To explore the boundaries of science fiction and the real world of science, technology and engineering, the American Institute of Aeronautics and Astronautics (AIAA) Los Angeles-Las Vegas Section recently hosted an event in California called “Sci-Fi vs Sci-Tech.” Aerospace engineer Aldo Spadoni attended the event as a panelist and moderator.
Humanity has embarked on a Second Space Age, fueled by new technology developments and both private and government space exploration initiatives. What has inspired people to push the boundaries of human imagination and accomplishment? Science fiction films and television shows like “Star Trek” and “Star Wars” have always been a major source of fascination and inspiration; they’ve also influenced many to pursue sci-tech careers.
“Sci-Fi vs Sci-Tech” was organized by Ken Lui, AIAA LA-LV Section events chairman, with support from Robert Friend, LA-LV Section chairman. The event featured a panel of experts including Rod Pyle, space author and historian; Rick Sternbach, space and science fiction artist; Harriet Brettle, CalTech planetary sciences graduate student; Madhu Thangavelu, USC professor; Dr. Rostislav Spektor, project leader and research scientist; and Allan Grosvenor, senior aerodynamics engineer.
The meeting began with a look back at the Apollo 11 Moon landing and Viking 1 Mars landing, in celebration of the 49th and 42nd anniversaries of those events, respectively. On hand were former Apollo and Viking program engineers Robert L. Norcross Jr. and Gary Moir; they provided first-hand recollections of the many challenges involved while working on these amazing programs.
Back to the Future
The event was well attended, with great audience interaction and wide-ranging discussions. Pyle started with a look at past visions of the future, providing examples from the 1930s and 1940s including humanoid robots, flying cars and cities in the sky.
“I thought it might be instructive to look at how we envisioned the future in decades past, and from this, we might learn something about how to look ahead. While these early visions had some elements of accuracy, our future turned out to be much more about miniaturization, digitization, big city congestion and a turn to rampant consumerism. But we do have GPS and texting,” he said with a wink.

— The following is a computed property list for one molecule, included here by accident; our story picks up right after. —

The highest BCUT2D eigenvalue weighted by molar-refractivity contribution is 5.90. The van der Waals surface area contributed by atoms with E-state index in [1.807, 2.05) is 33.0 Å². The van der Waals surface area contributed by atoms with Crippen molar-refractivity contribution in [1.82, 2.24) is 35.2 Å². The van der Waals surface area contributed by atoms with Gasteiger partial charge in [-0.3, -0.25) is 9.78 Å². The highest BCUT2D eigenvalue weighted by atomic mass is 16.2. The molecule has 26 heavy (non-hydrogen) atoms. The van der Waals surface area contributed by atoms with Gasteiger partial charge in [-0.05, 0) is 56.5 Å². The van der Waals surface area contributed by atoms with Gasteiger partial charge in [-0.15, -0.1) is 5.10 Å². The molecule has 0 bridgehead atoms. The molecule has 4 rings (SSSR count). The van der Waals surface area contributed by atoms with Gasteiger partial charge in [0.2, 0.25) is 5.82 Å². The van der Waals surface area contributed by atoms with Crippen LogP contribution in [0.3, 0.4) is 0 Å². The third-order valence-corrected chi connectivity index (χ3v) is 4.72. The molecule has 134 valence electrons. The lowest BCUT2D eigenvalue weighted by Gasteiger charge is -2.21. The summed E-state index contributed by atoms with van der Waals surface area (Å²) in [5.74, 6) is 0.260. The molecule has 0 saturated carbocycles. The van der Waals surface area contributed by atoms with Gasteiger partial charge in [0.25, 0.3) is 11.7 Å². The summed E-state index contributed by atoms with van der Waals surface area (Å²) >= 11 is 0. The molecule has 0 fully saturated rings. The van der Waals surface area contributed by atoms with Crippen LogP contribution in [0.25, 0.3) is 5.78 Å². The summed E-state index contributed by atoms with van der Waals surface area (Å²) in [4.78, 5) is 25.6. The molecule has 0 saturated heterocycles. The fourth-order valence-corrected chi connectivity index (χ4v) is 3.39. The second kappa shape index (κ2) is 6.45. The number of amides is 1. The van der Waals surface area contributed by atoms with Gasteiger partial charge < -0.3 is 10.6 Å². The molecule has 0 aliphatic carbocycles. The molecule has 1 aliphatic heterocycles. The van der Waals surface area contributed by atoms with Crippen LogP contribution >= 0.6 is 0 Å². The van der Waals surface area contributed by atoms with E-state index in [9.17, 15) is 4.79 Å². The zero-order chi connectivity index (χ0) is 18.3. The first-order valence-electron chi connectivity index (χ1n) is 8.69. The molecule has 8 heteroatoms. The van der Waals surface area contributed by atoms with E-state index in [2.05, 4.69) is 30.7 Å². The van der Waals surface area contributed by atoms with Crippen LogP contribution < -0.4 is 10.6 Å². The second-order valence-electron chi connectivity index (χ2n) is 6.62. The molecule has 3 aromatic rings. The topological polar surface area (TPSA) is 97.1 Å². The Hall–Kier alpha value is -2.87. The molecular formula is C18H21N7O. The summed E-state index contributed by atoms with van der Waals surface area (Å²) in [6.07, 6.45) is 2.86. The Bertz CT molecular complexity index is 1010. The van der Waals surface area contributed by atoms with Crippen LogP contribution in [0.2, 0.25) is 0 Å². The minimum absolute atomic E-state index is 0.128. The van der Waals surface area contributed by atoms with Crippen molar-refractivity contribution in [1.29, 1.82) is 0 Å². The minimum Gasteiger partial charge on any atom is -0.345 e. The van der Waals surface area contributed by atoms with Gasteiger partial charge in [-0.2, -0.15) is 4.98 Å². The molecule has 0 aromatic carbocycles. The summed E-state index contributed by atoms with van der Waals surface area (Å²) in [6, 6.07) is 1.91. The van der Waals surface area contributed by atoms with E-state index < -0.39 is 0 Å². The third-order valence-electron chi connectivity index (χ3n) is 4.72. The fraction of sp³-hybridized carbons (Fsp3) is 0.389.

Humans Versus Robots
The panelists fielded a number of questions related to the human role in space exploration. The space environment remains extremely hostile to humans, so why continue to pursue human space exploration at great expense and risk?
At least for the immediate future, humans have proven to be far more adept and flexible than robots at onsite data gathering and assessment. Beyond exploration, venturing into space is also about assuring human survival by establishing permanent colonies. Thangavelu provided some insights into how we might safely live and thrive on the Moon.
Most science fiction films typically portray future humans that appear and behave much the same as they do now. In the future, however, spacefaring humans might be drastically altered to better function in the space environment. Imagine human minds downloaded into miniaturized robots, which Pyle likened to “robotic cockroaches with human brains.”
The Challenges Ahead
The panelists generally agreed that an expanded human presence in the solar system will require the ability to travel quickly, safely and efficiently. Spektor provided an overview of promising advances in electric/plasma rocket propulsion technology. Other options discussed included nuclear thermal and pulse rockets, and laser-driven solar sails that could potentially push tiny micro-spacecraft on interstellar missions.
Science fiction films are not always optimistic, and there has been a general trend toward dystopian visions of the future. Pyle noted that “we can and should do better, looking to the future and clearing a path for what we might achieve if we can spot some aspirational, pro-social goals.”
The Frontiers of Imagination
Science fiction can still portray a positive future with characters overcoming adversity, inspiring interest in space exploration and the pursuit of technical careers.
“As an artist who has worked in both science fiction as well as real sci-tech, I am amazed and excited about the ways that the two areas inform and inspire each other,” Sternbach said.
“Scientific observations and innovations in real technology drive science fiction to imagine what might be possible. At the same time, dreams of new air and space vehicles, destinations, materials and processes help scientists and engineers bring those dreams into reality,” Sternbach added.
Attendees were treated to a surprise visit by none other than Apollo 11 astronaut Buzz Aldrin, who shared his ideas for efficient space transportation infrastructure in the vicinity of the Earth and moon.
The American Institute of Aeronautics and Astronautics Los Angeles-Las Vegas Section plans to host similar local events in the future.
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